It was 2008 and I had just been drafted to the Carlton Football Club.
Funnily enough, after 18 years of living in Australia, it was also the first time I had met Indigenous people.
Now they were my new team mates.
Eddie Betts, Jeff Garlett and Chris Yarran, three names who would be superstars of the competition but most importantly, friends and brothers for life.
Being an AFL fan, if you hadn’t heard of the name Eddie Betts you must of been hiding under a rock, or living in Tasmania, because I hadn’t.
I barely watched football growing up, but that’d soon change in my first training session at the Blues.
Stating the obvious, I wasn’t shy, but with the brothers (as everyone referred to their group) I didn’t know what to expect.
Eddie came up to the new draftees to introduce himself with that trademark smile, flat peak hat and wearing bling in his ears.
He had gone down the line bro’ing out with Jeffy and Yazza and speaking broken Nyoongar language like they’d known each other for years. This is a culture I would learn and fall in love with down the track.
The first time meeting him I experienced the most awkward handshake ever. You know exactly what I mean, the conventional ‘how do you do’ shake but then he’s turned the hand and he’s brought me in with a hug.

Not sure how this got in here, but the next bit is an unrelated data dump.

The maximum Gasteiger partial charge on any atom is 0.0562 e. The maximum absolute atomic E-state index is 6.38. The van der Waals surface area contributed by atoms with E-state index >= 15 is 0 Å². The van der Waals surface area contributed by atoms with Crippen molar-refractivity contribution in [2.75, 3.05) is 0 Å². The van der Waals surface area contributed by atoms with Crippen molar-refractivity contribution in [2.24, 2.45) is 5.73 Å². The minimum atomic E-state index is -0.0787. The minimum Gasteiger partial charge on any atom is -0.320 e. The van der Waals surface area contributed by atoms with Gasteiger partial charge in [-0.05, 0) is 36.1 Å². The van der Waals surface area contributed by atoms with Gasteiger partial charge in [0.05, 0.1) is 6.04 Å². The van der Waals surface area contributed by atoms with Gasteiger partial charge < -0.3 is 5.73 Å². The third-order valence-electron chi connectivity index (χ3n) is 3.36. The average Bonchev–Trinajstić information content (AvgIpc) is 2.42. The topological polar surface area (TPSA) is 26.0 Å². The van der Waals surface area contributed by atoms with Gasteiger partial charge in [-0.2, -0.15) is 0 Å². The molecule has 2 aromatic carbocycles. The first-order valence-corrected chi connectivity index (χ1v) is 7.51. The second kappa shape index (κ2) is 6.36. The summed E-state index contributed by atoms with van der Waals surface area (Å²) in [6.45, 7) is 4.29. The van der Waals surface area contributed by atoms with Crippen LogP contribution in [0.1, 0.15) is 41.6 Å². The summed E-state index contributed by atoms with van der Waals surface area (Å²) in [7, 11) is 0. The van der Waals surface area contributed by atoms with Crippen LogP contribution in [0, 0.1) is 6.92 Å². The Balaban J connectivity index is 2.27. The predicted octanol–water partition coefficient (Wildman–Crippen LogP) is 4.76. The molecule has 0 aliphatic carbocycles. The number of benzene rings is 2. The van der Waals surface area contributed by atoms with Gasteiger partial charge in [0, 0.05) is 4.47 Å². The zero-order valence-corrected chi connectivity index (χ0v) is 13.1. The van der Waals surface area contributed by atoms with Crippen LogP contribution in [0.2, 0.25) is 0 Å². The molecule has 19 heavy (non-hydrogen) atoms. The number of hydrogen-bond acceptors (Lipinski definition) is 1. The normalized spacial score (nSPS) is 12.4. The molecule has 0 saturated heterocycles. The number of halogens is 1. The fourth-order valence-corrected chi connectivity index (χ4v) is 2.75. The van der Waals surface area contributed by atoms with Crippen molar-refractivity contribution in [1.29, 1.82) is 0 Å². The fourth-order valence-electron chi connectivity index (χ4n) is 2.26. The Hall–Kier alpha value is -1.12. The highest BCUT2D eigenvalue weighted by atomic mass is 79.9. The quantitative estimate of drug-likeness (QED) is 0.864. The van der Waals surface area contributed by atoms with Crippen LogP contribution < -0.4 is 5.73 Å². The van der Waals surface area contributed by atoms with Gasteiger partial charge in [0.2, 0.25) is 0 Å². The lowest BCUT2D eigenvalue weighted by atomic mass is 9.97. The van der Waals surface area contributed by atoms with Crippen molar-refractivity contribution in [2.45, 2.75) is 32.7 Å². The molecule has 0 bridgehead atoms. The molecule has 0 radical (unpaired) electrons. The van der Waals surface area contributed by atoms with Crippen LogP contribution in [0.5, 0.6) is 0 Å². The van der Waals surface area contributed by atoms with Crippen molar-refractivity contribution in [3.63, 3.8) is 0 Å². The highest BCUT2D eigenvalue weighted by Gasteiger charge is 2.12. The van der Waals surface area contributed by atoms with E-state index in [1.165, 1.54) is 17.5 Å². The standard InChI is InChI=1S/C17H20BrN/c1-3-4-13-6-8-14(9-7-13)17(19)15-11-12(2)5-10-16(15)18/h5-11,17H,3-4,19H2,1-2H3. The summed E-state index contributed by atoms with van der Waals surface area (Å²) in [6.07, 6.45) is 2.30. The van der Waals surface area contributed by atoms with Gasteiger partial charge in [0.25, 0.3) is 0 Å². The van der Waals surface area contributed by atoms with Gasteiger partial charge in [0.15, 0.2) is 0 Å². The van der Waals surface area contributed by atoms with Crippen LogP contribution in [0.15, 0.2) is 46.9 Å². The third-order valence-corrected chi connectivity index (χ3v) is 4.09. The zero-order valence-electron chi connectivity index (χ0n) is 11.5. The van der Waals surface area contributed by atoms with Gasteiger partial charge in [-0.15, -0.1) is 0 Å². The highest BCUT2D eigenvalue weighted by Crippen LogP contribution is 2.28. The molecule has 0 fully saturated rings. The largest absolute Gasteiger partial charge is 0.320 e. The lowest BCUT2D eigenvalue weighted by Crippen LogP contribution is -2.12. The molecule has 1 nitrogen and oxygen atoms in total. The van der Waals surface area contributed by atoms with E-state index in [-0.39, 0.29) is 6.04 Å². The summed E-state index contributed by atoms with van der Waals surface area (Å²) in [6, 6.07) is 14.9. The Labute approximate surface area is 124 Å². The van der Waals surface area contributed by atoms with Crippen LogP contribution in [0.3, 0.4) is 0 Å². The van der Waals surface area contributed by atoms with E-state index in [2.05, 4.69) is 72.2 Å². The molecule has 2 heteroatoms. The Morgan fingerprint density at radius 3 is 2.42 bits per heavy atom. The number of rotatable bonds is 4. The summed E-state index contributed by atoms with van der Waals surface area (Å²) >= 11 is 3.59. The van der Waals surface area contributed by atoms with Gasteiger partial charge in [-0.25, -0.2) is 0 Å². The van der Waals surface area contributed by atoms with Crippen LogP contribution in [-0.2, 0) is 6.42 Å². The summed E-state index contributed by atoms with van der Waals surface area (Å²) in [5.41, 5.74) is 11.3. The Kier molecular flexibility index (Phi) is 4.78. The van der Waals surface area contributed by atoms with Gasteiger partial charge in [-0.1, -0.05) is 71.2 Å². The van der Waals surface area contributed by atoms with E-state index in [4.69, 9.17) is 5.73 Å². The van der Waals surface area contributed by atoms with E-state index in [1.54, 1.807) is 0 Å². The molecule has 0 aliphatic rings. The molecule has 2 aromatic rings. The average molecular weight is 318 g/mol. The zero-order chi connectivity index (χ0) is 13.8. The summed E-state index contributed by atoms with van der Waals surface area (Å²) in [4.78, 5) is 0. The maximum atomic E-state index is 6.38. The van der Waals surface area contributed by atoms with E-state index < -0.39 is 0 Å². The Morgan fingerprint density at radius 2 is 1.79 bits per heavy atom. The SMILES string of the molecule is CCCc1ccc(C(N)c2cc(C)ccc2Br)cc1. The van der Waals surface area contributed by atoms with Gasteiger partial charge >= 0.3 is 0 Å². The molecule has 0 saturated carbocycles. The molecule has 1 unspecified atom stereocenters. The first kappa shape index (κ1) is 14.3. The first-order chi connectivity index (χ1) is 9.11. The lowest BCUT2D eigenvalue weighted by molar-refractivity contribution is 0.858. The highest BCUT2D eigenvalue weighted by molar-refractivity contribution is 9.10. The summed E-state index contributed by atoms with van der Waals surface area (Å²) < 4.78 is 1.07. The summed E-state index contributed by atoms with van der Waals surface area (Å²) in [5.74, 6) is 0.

Eddie Betts the third would become an idol, role model and take me under his wing without even realising it. Being away from family and friends, who were home in Tasmania, I would get homesick a lot.
During my early years at Carlton I would soon understand the hardship this bubbly, loving bloke had experience growing up. Defying all odds as a community-run-amok kid to one of the biggest names in the AFL, which is a credit to himself, family and his wife.
I moved in with Eddie in my first year, after struggling with professionalism and the standards of AFL football. Was it the best scenario for him? Probably not, he didn’t have to but he had just bought a house in Brunswick and I rented a room off him.
Fresh from moving out of my parent’s home, I can only imagine how difficult I would of been to live with, especially for his partner Anna Scully when we didn’t always see eye to eye.
Reflecting back now, I would’ve kicked a young Mitch Robinson out within a few weeks. Especially after I posted a photo to my private Facebook page of us two in Vegas on a footy trip.
You hear the cliché ‘behind every great man is a great woman’, this is very true in this case. Without Anna by his side, Eddie wouldn’t be where he is today I have no doubt in my mind.
She didn’t change who he was, but harnessed the positives and put lots of work into his habits and shaped the man you see today, she allowed Eddie to get the most out of his career on and off-field.
This is a man who now has accolades after accolades at the Blues, becoming a two-time Carlton leading goal kicker, AFL goal of the year, huge marks and was Carlton best first-year player in 2005, yet no ego.
From the start of his career till today, he will be the first player to greet the fans and members and be the last to leave, often times it became a joke when we would be leaving the field after a win or loss at the Blues – “We all here”, “nah, waiting on Eddie”.